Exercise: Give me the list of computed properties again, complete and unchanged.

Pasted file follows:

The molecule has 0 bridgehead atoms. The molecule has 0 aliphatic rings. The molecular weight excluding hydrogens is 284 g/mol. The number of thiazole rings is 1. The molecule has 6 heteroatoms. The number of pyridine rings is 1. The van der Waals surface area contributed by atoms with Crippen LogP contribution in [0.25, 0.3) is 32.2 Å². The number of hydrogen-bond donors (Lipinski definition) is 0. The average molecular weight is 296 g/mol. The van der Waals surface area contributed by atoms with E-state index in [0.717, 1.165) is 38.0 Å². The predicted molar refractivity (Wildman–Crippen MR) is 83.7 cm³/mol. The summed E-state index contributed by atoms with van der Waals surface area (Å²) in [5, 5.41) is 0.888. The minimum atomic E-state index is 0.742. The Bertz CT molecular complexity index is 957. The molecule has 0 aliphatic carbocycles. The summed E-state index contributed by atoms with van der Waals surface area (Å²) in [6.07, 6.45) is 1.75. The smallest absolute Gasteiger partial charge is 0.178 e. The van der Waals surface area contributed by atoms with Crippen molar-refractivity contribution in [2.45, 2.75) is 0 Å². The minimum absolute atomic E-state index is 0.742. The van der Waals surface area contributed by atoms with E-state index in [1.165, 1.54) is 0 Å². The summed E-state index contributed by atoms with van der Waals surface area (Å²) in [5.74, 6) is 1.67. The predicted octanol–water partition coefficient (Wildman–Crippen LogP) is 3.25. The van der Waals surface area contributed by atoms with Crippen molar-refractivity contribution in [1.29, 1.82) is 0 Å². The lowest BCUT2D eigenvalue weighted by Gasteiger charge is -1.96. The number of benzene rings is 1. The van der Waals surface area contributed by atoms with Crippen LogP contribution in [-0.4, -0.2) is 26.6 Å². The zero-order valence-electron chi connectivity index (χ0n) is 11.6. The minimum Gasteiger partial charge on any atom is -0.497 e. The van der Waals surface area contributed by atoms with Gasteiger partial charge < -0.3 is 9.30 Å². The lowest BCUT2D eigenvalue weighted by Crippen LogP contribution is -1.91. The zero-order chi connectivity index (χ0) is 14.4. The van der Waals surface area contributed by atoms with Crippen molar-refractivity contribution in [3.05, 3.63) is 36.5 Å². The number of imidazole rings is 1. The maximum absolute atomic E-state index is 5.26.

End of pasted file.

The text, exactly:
The molecule has 0 bridgehead atoms. The molecule has 0 aliphatic rings. The molecular weight excluding hydrogens is 284 g/mol. The number of thiazole rings is 1. The molecule has 6 heteroatoms. The number of pyridine rings is 1. The van der Waals surface area contributed by atoms with Crippen LogP contribution in [0.25, 0.3) is 32.2 Å². The number of hydrogen-bond donors (Lipinski definition) is 0. The average molecular weight is 296 g/mol. The van der Waals surface area contributed by atoms with E-state index in [0.717, 1.165) is 38.0 Å². The predicted molar refractivity (Wildman–Crippen MR) is 83.7 cm³/mol. The summed E-state index contributed by atoms with van der Waals surface area (Å²) in [5, 5.41) is 0.888. The minimum atomic E-state index is 0.742. The Bertz CT molecular complexity index is 957. The molecule has 0 aliphatic carbocycles. The summed E-state index contributed by atoms with van der Waals surface area (Å²) in [6.07, 6.45) is 1.75. The smallest absolute Gasteiger partial charge is 0.178 e. The van der Waals surface area contributed by atoms with Crippen molar-refractivity contribution in [2.45, 2.75) is 0 Å². The minimum absolute atomic E-state index is 0.742. The van der Waals surface area contributed by atoms with E-state index in [1.165, 1.54) is 0 Å². The summed E-state index contributed by atoms with van der Waals surface area (Å²) in [5.74, 6) is 1.67. The predicted octanol–water partition coefficient (Wildman–Crippen LogP) is 3.25. The van der Waals surface area contributed by atoms with Crippen molar-refractivity contribution in [1.29, 1.82) is 0 Å². The lowest BCUT2D eigenvalue weighted by Gasteiger charge is -1.96. The number of benzene rings is 1. The van der Waals surface area contributed by atoms with Crippen LogP contribution in [-0.4, -0.2) is 26.6 Å². The zero-order valence-electron chi connectivity index (χ0n) is 11.6. The minimum Gasteiger partial charge on any atom is -0.497 e. The van der Waals surface area contributed by atoms with Gasteiger partial charge < -0.3 is 9.30 Å². The lowest BCUT2D eigenvalue weighted by Crippen LogP contribution is -1.91. The zero-order chi connectivity index (χ0) is 14.4. The van der Waals surface area contributed by atoms with Crippen molar-refractivity contribution in [3.05, 3.63) is 36.5 Å². The number of imidazole rings is 1. The maximum absolute atomic E-state index is 5.26.